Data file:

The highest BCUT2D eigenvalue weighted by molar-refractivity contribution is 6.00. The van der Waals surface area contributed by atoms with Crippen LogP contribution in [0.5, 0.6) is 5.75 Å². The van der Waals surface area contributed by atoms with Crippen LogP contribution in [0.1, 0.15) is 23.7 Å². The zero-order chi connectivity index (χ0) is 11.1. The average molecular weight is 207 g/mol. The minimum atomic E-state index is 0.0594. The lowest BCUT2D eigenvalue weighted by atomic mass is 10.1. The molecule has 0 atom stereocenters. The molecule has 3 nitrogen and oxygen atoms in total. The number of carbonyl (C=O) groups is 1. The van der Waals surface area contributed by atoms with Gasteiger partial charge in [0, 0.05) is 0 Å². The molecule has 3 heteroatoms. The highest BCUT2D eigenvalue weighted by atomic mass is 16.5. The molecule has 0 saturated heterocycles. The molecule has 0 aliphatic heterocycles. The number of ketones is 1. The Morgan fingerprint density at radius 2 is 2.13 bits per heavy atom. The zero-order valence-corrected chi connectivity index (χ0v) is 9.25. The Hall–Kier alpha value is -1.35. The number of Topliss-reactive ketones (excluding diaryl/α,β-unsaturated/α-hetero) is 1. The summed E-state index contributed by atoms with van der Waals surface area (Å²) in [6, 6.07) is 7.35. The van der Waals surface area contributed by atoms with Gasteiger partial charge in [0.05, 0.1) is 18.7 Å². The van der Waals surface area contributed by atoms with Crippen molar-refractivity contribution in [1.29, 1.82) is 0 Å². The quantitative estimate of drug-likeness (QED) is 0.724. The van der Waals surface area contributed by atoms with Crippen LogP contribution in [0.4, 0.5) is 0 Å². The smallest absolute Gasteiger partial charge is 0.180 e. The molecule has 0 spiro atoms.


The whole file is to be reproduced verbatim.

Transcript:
The highest BCUT2D eigenvalue weighted by molar-refractivity contribution is 6.00. The van der Waals surface area contributed by atoms with Crippen LogP contribution in [0.5, 0.6) is 5.75 Å². The van der Waals surface area contributed by atoms with Crippen LogP contribution in [0.1, 0.15) is 23.7 Å². The zero-order chi connectivity index (χ0) is 11.1. The average molecular weight is 207 g/mol. The minimum atomic E-state index is 0.0594. The lowest BCUT2D eigenvalue weighted by atomic mass is 10.1. The molecule has 0 atom stereocenters. The molecule has 3 nitrogen and oxygen atoms in total. The number of carbonyl (C=O) groups is 1. The van der Waals surface area contributed by atoms with Gasteiger partial charge in [0, 0.05) is 0 Å². The molecule has 3 heteroatoms. The highest BCUT2D eigenvalue weighted by atomic mass is 16.5. The molecule has 0 saturated heterocycles. The molecule has 0 aliphatic heterocycles. The number of ketones is 1. The Morgan fingerprint density at radius 2 is 2.13 bits per heavy atom. The zero-order valence-corrected chi connectivity index (χ0v) is 9.25. The Hall–Kier alpha value is -1.35. The number of Topliss-reactive ketones (excluding diaryl/α,β-unsaturated/α-hetero) is 1. The summed E-state index contributed by atoms with van der Waals surface area (Å²) in [6, 6.07) is 7.35. The van der Waals surface area contributed by atoms with Gasteiger partial charge in [0.05, 0.1) is 18.7 Å². The van der Waals surface area contributed by atoms with Crippen molar-refractivity contribution in [1.29, 1.82) is 0 Å². The quantitative estimate of drug-likeness (QED) is 0.724. The van der Waals surface area contributed by atoms with Crippen LogP contribution in [0.4, 0.5) is 0 Å². The smallest absolute Gasteiger partial charge is 0.180 e. The molecule has 0 spiro atoms.